Adventitious roots and shoots

Adventitious roots and shoots


 

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Adventitious Roots and Shoots  

The buds located at the nodes on a plant’s stem, if "activated," will produce more stems...right? Usually, this is the case—stem tissue begets stem tissue, root tissue begets root tissue. But of course it’s never that neat and tidy!

Think back to that section of ivy vine sitting in a jar of water. When we "root" a cutting like that, we’re hoping that root tissue will form along the submerged stem. And remember our example of the violet plant? When sprouts form at nodes along the creeping stems, both shoots and roots are produced on stem tissue.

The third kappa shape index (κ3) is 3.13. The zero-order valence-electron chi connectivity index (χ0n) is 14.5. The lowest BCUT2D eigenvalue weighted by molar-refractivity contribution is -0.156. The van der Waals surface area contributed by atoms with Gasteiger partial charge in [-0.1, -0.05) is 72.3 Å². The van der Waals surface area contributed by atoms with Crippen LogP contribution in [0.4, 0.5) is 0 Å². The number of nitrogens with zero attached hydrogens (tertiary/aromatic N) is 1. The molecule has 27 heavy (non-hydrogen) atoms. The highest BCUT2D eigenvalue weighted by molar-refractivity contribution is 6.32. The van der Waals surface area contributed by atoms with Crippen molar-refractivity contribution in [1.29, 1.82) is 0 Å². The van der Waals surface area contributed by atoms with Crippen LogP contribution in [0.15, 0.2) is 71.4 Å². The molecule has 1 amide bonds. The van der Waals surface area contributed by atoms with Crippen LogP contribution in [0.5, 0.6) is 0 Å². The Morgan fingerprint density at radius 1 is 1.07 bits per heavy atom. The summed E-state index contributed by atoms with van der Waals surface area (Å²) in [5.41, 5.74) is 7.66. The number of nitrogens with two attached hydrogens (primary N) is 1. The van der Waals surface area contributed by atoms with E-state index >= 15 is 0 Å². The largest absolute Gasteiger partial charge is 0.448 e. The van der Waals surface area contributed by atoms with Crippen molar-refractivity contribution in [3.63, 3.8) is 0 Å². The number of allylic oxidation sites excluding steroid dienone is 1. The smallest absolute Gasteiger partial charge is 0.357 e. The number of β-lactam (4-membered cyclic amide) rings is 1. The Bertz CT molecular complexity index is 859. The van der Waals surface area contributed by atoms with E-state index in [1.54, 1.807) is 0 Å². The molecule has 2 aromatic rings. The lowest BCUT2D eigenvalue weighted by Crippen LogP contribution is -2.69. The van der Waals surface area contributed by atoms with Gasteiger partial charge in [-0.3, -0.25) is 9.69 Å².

Botanists have a term for this phenomenon. Roots that arise from stem (or any other non-root) tissue are called adventitious roots. Adventitious shoots, you might guess, are shoots arising from non-stem tissue, usually roots.

Now let’s look at some asexual means of propagation, and see where adventitious roots and shoots play a role.

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